Local Shakespeares, Shakespearean Locales

This is an excerpt from Dr. Judy Ick's "Local Shakespeares, Shakespearean Locales" (1999) published in Public Policy, the journal of the UP Center for Integrative and Development Studies. The research explores the discrepant geographies of the American colonial enterprise in the Philippines focusing particularly on cross-cultural adaptations of Shakespearean performances in the Philippines.

Access the full paper here.


The performance history of Shakespeare in the Philippines is a concrete measure of the Bard's popularity in its educational institutions. In 1910, As You Like It was performed by students of the Philippine Normal School (Jamias 1962). In the same year, students at the Ateneo De Manila staged The Merchant of Venice (Bernad 1977).

In 1911, the Pyramus and Thisbe scene from Shakespeare's A Midsummer Night's Dream and excerpts from Julius Caesar were staged by students at the Silliman Institute in Dumaguete (Carson 1965). In the following year, the students at Silliman staged a full-length version of The Merchant of Venice ( Carson 1965 & 1913). The same play was also performed by an all-female cast at St Theresa's College in Manila in 1924 (Bernad 1977).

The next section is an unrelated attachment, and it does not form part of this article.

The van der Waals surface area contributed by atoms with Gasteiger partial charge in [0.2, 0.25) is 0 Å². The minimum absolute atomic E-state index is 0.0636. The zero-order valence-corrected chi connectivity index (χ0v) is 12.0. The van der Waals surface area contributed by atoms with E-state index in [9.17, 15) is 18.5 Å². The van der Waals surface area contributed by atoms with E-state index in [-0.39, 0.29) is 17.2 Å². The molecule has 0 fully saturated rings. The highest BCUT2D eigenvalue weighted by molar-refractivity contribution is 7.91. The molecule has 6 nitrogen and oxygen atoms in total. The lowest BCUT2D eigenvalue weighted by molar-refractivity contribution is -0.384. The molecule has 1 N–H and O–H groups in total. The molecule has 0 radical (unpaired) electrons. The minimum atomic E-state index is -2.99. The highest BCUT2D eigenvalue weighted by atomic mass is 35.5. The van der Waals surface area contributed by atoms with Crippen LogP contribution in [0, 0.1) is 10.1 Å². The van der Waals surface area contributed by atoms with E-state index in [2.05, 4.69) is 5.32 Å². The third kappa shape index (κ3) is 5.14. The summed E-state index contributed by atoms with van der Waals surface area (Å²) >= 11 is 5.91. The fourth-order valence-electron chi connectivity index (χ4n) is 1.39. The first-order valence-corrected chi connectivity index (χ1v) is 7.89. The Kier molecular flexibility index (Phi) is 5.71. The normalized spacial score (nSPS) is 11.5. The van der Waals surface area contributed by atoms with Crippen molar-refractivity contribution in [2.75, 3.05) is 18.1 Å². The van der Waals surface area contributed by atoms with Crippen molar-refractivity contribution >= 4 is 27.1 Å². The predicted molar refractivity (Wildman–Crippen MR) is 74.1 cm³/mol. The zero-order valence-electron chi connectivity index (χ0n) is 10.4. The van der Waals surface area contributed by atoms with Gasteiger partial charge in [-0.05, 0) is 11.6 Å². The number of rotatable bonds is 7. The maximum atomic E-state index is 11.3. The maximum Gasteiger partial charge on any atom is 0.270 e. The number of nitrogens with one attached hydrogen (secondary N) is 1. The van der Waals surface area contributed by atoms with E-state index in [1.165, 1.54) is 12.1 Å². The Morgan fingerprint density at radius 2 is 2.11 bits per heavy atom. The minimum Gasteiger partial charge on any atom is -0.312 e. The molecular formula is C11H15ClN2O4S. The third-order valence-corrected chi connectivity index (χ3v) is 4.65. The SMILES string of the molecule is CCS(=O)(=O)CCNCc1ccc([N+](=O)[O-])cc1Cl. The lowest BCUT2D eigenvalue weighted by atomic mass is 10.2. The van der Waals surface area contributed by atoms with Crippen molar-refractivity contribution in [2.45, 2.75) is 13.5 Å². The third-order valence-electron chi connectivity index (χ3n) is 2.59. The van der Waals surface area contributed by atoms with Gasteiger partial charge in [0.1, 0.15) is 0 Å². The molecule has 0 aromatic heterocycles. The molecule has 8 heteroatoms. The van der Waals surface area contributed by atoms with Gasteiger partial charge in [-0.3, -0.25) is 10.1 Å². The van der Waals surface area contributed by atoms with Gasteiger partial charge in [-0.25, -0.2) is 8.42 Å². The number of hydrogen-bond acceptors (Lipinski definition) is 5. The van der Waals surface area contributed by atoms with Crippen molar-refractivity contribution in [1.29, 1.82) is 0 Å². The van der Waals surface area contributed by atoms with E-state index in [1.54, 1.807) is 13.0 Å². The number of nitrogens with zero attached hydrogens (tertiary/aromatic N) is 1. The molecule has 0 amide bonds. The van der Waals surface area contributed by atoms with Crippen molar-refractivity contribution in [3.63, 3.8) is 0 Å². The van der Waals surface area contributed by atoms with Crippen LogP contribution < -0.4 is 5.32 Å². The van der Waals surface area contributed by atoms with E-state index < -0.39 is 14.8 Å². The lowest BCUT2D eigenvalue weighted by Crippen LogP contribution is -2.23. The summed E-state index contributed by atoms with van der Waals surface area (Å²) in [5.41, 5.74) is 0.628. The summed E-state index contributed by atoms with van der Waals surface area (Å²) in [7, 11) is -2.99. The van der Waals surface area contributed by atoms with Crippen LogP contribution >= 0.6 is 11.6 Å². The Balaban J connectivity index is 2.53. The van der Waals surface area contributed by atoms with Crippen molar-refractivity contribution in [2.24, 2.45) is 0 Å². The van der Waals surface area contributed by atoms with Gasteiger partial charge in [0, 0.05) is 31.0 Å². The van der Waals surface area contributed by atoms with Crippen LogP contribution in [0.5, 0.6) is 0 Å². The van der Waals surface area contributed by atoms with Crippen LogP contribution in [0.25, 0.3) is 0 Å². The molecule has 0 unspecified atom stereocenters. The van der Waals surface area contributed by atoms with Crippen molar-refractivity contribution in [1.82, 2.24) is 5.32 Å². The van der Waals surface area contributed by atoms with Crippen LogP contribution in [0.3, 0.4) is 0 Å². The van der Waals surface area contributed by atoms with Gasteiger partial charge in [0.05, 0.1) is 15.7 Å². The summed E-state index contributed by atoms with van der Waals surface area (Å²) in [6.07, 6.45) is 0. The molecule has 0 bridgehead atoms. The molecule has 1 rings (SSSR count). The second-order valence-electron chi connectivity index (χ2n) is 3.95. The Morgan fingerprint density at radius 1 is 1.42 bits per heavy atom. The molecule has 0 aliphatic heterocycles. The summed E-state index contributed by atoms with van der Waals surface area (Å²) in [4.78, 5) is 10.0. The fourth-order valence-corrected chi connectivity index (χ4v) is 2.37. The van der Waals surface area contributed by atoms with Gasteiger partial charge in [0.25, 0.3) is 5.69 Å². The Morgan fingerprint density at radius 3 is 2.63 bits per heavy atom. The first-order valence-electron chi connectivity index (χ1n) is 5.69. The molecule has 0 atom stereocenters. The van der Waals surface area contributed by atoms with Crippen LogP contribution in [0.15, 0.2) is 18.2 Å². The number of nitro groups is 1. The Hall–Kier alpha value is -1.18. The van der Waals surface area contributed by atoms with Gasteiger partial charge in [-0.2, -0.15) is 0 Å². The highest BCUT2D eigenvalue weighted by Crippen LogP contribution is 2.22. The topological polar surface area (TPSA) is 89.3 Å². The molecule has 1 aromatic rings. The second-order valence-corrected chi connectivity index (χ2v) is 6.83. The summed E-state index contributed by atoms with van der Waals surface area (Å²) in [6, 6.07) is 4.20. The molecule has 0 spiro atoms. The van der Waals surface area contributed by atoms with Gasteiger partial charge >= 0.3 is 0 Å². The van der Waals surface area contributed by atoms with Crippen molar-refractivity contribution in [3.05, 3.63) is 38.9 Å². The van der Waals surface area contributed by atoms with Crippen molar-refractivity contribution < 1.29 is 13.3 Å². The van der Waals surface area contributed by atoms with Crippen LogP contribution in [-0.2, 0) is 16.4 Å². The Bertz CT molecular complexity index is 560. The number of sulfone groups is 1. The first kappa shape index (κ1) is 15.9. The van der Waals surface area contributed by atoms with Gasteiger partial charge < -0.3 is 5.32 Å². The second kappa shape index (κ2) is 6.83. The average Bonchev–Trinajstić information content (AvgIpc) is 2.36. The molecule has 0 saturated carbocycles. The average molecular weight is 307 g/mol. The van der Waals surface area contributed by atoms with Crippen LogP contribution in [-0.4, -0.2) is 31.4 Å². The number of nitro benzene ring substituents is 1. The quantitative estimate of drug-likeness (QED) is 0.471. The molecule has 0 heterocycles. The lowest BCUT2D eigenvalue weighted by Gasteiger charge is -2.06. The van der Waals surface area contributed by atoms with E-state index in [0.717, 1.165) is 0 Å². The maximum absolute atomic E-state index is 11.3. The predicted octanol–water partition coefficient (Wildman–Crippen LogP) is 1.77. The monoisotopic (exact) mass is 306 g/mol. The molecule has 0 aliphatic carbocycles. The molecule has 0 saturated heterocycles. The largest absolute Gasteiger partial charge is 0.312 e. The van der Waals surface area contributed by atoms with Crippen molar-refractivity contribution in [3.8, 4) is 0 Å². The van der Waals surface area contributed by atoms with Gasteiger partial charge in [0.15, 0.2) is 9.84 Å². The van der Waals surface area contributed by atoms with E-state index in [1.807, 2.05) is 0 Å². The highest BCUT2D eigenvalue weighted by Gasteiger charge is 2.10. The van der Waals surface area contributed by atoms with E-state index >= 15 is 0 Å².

The Ateneo de Manila presented a number of Shakespearean plays through the colonial years: Richard III in 1917, Julius Caesar in 1921 and 1930, Macbeth in 1923, and King Lear in 1933 (Bernad 1977).

In Dumaguete, the Silliman Institute had an even more spectacular record of Shakespearean performance. In the second decade of colonial rule alone, Silliman produced versions of Merchant of Venice in 1912, Julius Caesar in 1911 and 1916, Macbeth in 1914, Othello in 1915, and Hamlet in 1918.

The Philippines is the only country in the world which may be termed English-speaking which has never enjoyed a production of a Shakespeare play outside the walls of a school. (Edades 1955)

Curiously absent from the list is the University of the Philippines (UP). Supposedly the flagship institution of American colonial education, the scarcity of Shakespearean performances in the State University is rather puzzling. In terms of its deployment of Shakespeare in enhancing and creating its academic and cultural landscape, UP suffers in comparison with Silliman, another decidedly American institution. Furthermore, the disparities in Shakespearean performances between these institutions point to the fact that the enactment of colonial education policies produced uneven results. There is greater variety in the cultural landscape than simplistic versions of the colonial process allow. Interestingly, the supposedly universal Shakespeare apparently has very specific local applications.


References

Bernad, Miguel S.J. (1977) Dramatics at the Ateneo de Manila: A History of Three Decades, 1921-1952. Ateneo Alumni Association, Manila .
Carpenter, Frank G. (1926) Through the Philippines and Hawaii, .. with more than 100 illustrations from original photographs.. University of Michigan Library's Southeast Asia collection.
Ick, Judy Celine. (1999) Local Shakespeares, Shakespearean Locales. UP Center for Integrative and Development Studies, Public Policy 3, no.1: 64-81.
Silliman University Archives